“The November 25 naval skirmish between Russian and Ukrainian forces in the Kerch Strait highlighted the fraught legal status of the strait and the Azov Sea, a status that Russia has been exploiting in recent months to exert political and economic pressure on Ukraine” writes Dmitry Gorenburg, a Senior Research Scientist in the Strategy, Policy, Plans, and Programs division of CNA.
The status of the Azov Sea and the Kerch Strait is regulated by a bilateral treaty that was signed by Russia and Ukraine in 2003. According to the terms of the treaty, the sea is considered to be internal waters for both countries, and both Ukrainian and Russian commercial and military ships have the right of free passage through the strait.
From a legal point of view, it seems quite clear that the Russian side was in violation of not only the Azov Sea Treaty, but also of bedrock principles of maritime law as enshrined in the UN Convention on the Law of the Sea (UNCLOS). It appears that although Ukrainian ships did violate undisputed Russian territorial waters (i.e. waters off the mainland Russian coast, not just those of the disputed territory of Crimea), they only entered the twelve-mile territorial zone within the Kerch Strait.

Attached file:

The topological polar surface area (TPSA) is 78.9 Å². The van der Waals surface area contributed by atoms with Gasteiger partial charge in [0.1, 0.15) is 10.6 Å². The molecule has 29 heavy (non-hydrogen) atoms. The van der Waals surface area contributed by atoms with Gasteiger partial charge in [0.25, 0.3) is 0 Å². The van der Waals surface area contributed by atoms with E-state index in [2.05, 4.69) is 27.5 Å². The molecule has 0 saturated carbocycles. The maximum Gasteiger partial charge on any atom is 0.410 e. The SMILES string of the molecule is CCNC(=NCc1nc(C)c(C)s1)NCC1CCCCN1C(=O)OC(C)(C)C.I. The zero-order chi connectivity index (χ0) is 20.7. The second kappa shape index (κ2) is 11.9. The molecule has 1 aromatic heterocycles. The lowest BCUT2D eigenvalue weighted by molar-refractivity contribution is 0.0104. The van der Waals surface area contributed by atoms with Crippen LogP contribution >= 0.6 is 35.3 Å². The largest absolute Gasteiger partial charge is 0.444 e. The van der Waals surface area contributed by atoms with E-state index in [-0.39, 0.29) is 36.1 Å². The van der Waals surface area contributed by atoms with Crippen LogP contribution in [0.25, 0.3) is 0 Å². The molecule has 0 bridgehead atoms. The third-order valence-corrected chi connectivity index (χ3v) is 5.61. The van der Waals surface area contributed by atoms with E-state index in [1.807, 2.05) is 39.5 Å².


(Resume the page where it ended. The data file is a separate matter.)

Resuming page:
A short paper addressing timely questions concerning hybrid threats. Aims to identify gaps in knowledge and understanding, explain processes behind a phenomenon, or highlight trends and future challenges. Aimed at a wider audience of experts and non-experts alike.